HIV Viral reservoir: quality rather quantity matters


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Access to antiretroviral treatment regardless of CD4 count has improved the health status of many HIV+ individuals. ART can result in a “functional cure”, the inability to detect viral copies in the blood of HIV individuals, however cessation of ART usual results in the resurgence of viremia. A very small proportion (< 0.5%) of HIV infected individuals can control viral replication without ART treatment. Understanding immunological and viral features associated with this “clinical phenotype” could guide the development of interventions that aim to induce functional cure without ART.

This article focuses on recent virological findings by Jiang et al., that conducted a comparative investigation of the viral reservoirs of elite controllers* and individuals with ART-induced functional cure. Authors demonstrated that the quality of viral reservoirs is potentially more important than the quantity of viral reservoir. They showed that elite controllers have higher proportions of “nearly” intact proviral DNA than individuals with functional cure. Further, proviral DNA in elite controllers was more likely “to be integrated in non-protein-coding regions of the genome, …in regions of repetitive stretches of DNA at chromosomal structures called centromeres… and regions associated with transcriptional repression” than pro-viral DNA in individuals with functional cure. Additionally, cytotoxic lymphocytes from elite controls had a higher proportion of wild-type clade B epitope specificities that were shared consensus sequence as intact proviral sequences.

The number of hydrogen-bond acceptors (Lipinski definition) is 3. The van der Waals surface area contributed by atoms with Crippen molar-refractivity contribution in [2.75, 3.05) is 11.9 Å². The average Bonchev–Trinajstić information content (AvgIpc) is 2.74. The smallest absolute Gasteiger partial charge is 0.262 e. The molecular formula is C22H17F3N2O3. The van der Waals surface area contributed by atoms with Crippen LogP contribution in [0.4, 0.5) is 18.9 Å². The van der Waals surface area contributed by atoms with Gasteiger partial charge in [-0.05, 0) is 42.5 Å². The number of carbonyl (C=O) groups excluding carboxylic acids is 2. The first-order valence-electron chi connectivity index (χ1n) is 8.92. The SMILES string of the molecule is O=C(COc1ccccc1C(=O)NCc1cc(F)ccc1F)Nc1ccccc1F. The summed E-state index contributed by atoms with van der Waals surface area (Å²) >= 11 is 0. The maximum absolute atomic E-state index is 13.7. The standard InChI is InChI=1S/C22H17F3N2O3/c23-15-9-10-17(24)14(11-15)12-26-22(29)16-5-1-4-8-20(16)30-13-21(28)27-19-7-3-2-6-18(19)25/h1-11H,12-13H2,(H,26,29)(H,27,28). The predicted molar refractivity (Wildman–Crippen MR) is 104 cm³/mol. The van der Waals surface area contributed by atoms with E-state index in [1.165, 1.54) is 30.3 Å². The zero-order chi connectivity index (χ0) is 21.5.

These findings present evidence for the potential utility of the ‘block and lock’ mechanism of viral control, which is defined by silencing of proviral gene expression through chromosomal integration into repressive chromatin locations.” They also “propose that the distinct reservoir configuration in elite controllers is not related to altered preferences for integration site locations during acute HIV-1 infection in elite controllers, but instead represents the result of cell-mediated immune selection forces that preferentially eliminate proviral sequences that are more permissive to viral transcription, in a process that we suggest referring to as the ‘autologous shock and kill’ mechanism.”

In summary, Jiang et al., identify “ markedly distinct reservoir landscape of intact proviral sequences from individuals with durable natural control of HIV-1, characterized by features of integration sites that are highly suggestive of deep latency.”

*Elite controllers individuals with ART-independent functional HIV cure

Journal Article: Jiang et al., 2020. Distinct viral reservoirs in individuals with spontaneous control of HIV-1. Nature

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Summary by Cheleka Mpande

 
 
 
 
 
 
International Union of Immunological SocietiesUniversity of South AfricaInstitute of Infectious Disease and Molecular MedicineScience Education PrizesElizabeth Glazer Pediatric Aids Foundation